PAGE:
• No conditional discharge or supervision costs;
  • Increased court revenue through prepaid fines and costs; and
  • Reduction of prosecution and law enforcement resources required as cases are resolved through prepayment.

Defendants would still be charged and, if guilty, be held accountable for their actions, yet still maintain their trial rights if wrongly accused.

The American Bar Association has adopted a resolution in support of the reduction of appropriate misdemeanors to allow for civil fines instead of criminal penalties.  “The decriminalization of minor, nonviolent misdemeanors will allow police, prosecutors, and defense attorneys to focus on more serious cases, while also providing states with a stream of income derived from civil fines.” Decriminalization of Minor Offenses, ABA State Policy Implementation Project (2010).   

Under Kentucky’s system, this could be accomplished by reducing Class A or B misdemeanors to violations.  Possible offenses for reduction include: Possession of Marijuana, Controlled Substance Not in Proper Container, Possession of Drug Paraphernalia, Unlawful Access in the Third and Fourth Degree, Criminal Trespass in the Second and Third Degree, Criminal Possession of a Noxious Substance, Criminal Littering, Unlawful Assembly, Harassing Communications, Disorderly Conduct in the Second Degree, Public Intoxication, Disrupting Meetings in the Second Degree, and Unlawful Transaction with a Minor in the Second Degree (Truancy).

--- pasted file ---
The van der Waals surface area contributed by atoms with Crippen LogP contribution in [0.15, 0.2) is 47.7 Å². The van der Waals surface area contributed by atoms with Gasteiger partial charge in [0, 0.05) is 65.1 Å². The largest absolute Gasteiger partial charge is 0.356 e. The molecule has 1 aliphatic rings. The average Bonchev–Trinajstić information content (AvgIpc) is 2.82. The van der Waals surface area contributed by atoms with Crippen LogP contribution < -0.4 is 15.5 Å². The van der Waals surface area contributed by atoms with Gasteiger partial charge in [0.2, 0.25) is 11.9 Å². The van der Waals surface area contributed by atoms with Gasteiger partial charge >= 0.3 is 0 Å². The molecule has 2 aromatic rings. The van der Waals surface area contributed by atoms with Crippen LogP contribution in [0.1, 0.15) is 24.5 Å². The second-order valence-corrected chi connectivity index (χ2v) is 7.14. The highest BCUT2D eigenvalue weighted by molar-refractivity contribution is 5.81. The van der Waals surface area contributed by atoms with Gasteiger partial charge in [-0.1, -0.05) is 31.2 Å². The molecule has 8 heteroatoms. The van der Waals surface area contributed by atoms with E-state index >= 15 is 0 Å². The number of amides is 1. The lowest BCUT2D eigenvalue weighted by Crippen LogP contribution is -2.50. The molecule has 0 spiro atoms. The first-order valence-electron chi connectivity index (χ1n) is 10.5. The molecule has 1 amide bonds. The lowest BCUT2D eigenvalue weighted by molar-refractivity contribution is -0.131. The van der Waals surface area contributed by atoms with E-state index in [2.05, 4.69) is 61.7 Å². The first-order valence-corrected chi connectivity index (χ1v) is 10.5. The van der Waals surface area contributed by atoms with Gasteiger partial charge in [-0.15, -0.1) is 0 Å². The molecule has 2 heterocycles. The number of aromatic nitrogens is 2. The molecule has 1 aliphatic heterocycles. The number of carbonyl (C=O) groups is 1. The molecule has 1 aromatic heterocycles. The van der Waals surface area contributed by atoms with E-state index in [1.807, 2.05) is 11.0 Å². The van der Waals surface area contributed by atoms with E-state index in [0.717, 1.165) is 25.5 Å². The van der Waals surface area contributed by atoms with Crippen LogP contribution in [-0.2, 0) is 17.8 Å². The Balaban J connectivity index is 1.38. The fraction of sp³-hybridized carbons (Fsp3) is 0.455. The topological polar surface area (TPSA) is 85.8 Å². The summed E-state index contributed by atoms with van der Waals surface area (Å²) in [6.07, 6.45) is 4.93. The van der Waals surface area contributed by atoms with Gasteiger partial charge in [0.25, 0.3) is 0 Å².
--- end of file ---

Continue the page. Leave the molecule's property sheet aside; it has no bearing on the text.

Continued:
32.    Implement a clear and convincing evidence standard for pretrial detention and denial of bail credit – HB 463 had a clear legislative intent of increasing pretrial release of low and moderate risk defendants.  In many places, this intent has been thwarted by judges who routinely detain low and moderate risk defendants, making bare findings that the exceptions in the bail statute (risk to public, risk of flight) are present.  When these decisions are challenged on appeal, the standard for review is whether the court’s decision was an abuse of discretion, a standard that requires appellate courts to uphold very different practices across the state because each court individually applies its own discretion.  A clear and convincing evidence standard would lead to more uniformity across the state because courts would have to have clear evidence on the record that is convincing in support of a decision to detain a low risk defendant.  In the absence of such evidence, the legislative intent of HB 463 would have to be followed.